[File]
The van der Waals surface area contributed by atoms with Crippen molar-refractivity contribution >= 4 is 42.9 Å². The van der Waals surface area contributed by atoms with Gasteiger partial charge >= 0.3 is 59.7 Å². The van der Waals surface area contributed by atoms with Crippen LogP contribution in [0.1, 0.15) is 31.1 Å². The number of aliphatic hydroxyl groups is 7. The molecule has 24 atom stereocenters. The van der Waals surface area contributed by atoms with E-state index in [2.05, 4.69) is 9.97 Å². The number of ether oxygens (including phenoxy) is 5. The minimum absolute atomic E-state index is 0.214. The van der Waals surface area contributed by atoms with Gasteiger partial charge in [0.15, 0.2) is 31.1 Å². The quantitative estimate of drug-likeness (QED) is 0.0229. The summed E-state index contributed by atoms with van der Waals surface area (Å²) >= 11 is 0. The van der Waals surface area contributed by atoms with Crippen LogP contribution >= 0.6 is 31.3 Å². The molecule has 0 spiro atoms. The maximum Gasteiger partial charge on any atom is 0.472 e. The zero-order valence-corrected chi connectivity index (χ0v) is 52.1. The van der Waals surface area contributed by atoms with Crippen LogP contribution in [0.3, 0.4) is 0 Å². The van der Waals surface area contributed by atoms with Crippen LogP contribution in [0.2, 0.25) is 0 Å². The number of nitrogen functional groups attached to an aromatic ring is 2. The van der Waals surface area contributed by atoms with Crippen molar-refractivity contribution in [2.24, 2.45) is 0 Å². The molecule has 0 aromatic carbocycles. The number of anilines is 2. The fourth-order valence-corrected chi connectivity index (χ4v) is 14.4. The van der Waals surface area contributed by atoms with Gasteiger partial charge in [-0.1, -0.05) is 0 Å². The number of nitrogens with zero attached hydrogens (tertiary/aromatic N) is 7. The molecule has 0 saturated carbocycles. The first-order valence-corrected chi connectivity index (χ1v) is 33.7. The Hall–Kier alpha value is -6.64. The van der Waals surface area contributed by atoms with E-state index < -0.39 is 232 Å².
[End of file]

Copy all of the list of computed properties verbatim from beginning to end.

The van der Waals surface area contributed by atoms with Crippen molar-refractivity contribution >= 4 is 42.9 Å². The van der Waals surface area contributed by atoms with Gasteiger partial charge >= 0.3 is 59.7 Å². The van der Waals surface area contributed by atoms with Crippen LogP contribution in [0.1, 0.15) is 31.1 Å². The number of aliphatic hydroxyl groups is 7. The molecule has 24 atom stereocenters. The van der Waals surface area contributed by atoms with E-state index in [2.05, 4.69) is 9.97 Å². The number of ether oxygens (including phenoxy) is 5. The minimum absolute atomic E-state index is 0.214. The van der Waals surface area contributed by atoms with Gasteiger partial charge in [0.15, 0.2) is 31.1 Å². The quantitative estimate of drug-likeness (QED) is 0.0229. The summed E-state index contributed by atoms with van der Waals surface area (Å²) >= 11 is 0. The van der Waals surface area contributed by atoms with Crippen LogP contribution >= 0.6 is 31.3 Å². The molecule has 0 spiro atoms. The maximum Gasteiger partial charge on any atom is 0.472 e. The zero-order valence-corrected chi connectivity index (χ0v) is 52.1. The van der Waals surface area contributed by atoms with Crippen LogP contribution in [0.3, 0.4) is 0 Å². The van der Waals surface area contributed by atoms with Crippen LogP contribution in [0.2, 0.25) is 0 Å². The number of nitrogen functional groups attached to an aromatic ring is 2. The van der Waals surface area contributed by atoms with Crippen molar-refractivity contribution in [2.24, 2.45) is 0 Å². The molecule has 0 aromatic carbocycles. The number of anilines is 2. The fourth-order valence-corrected chi connectivity index (χ4v) is 14.4. The van der Waals surface area contributed by atoms with Gasteiger partial charge in [-0.1, -0.05) is 0 Å². The number of nitrogens with zero attached hydrogens (tertiary/aromatic N) is 7. The molecule has 0 saturated carbocycles. The first-order valence-corrected chi connectivity index (χ1v) is 33.7. The Hall–Kier alpha value is -6.64. The van der Waals surface area contributed by atoms with E-state index < -0.39 is 232 Å².